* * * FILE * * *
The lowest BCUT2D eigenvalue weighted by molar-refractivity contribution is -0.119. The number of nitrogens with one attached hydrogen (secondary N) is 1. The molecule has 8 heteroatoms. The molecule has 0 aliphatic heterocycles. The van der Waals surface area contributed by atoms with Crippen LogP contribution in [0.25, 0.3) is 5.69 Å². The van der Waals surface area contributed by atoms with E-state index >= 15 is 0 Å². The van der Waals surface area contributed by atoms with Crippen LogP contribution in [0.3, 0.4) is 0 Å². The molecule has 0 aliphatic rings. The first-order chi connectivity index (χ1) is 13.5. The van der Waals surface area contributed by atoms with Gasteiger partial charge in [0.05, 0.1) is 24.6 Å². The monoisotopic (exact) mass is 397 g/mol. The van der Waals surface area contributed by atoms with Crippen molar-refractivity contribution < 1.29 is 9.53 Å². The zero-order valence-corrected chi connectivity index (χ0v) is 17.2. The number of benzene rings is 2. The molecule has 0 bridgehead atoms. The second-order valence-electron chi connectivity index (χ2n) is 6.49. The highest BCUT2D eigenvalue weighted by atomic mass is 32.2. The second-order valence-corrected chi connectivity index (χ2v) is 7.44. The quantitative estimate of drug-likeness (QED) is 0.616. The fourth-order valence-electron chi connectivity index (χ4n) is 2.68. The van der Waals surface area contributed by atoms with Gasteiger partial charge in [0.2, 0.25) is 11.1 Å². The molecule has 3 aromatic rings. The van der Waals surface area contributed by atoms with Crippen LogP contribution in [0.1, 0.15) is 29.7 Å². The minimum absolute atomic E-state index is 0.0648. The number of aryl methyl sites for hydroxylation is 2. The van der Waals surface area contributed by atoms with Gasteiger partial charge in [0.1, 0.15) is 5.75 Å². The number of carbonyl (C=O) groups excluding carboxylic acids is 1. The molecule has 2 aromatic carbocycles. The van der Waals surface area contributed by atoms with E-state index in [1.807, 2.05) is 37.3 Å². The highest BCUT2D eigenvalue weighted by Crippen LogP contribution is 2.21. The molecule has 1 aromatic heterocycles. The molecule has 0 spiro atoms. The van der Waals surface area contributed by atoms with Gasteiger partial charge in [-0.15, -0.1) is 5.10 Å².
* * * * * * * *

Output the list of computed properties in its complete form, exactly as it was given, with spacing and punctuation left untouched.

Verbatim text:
The lowest BCUT2D eigenvalue weighted by molar-refractivity contribution is -0.119. The number of nitrogens with one attached hydrogen (secondary N) is 1. The molecule has 8 heteroatoms. The molecule has 0 aliphatic heterocycles. The van der Waals surface area contributed by atoms with Crippen LogP contribution in [0.25, 0.3) is 5.69 Å². The van der Waals surface area contributed by atoms with E-state index >= 15 is 0 Å². The van der Waals surface area contributed by atoms with Crippen LogP contribution in [0.3, 0.4) is 0 Å². The molecule has 0 aliphatic rings. The first-order chi connectivity index (χ1) is 13.5. The van der Waals surface area contributed by atoms with Gasteiger partial charge in [0.05, 0.1) is 24.6 Å². The monoisotopic (exact) mass is 397 g/mol. The van der Waals surface area contributed by atoms with Crippen molar-refractivity contribution < 1.29 is 9.53 Å². The zero-order valence-corrected chi connectivity index (χ0v) is 17.2. The number of benzene rings is 2. The molecule has 0 bridgehead atoms. The second-order valence-electron chi connectivity index (χ2n) is 6.49. The highest BCUT2D eigenvalue weighted by atomic mass is 32.2. The second-order valence-corrected chi connectivity index (χ2v) is 7.44. The quantitative estimate of drug-likeness (QED) is 0.616. The fourth-order valence-electron chi connectivity index (χ4n) is 2.68. The van der Waals surface area contributed by atoms with Gasteiger partial charge in [0.2, 0.25) is 11.1 Å². The molecule has 3 aromatic rings. The van der Waals surface area contributed by atoms with Crippen LogP contribution in [0.1, 0.15) is 29.7 Å². The minimum absolute atomic E-state index is 0.0648. The number of aryl methyl sites for hydroxylation is 2. The van der Waals surface area contributed by atoms with Gasteiger partial charge in [0.1, 0.15) is 5.75 Å². The number of carbonyl (C=O) groups excluding carboxylic acids is 1. The molecule has 2 aromatic carbocycles. The van der Waals surface area contributed by atoms with E-state index in [1.807, 2.05) is 37.3 Å². The highest BCUT2D eigenvalue weighted by Crippen LogP contribution is 2.21. The molecule has 1 aromatic heterocycles. The molecule has 0 spiro atoms. The van der Waals surface area contributed by atoms with Gasteiger partial charge in [-0.15, -0.1) is 5.10 Å².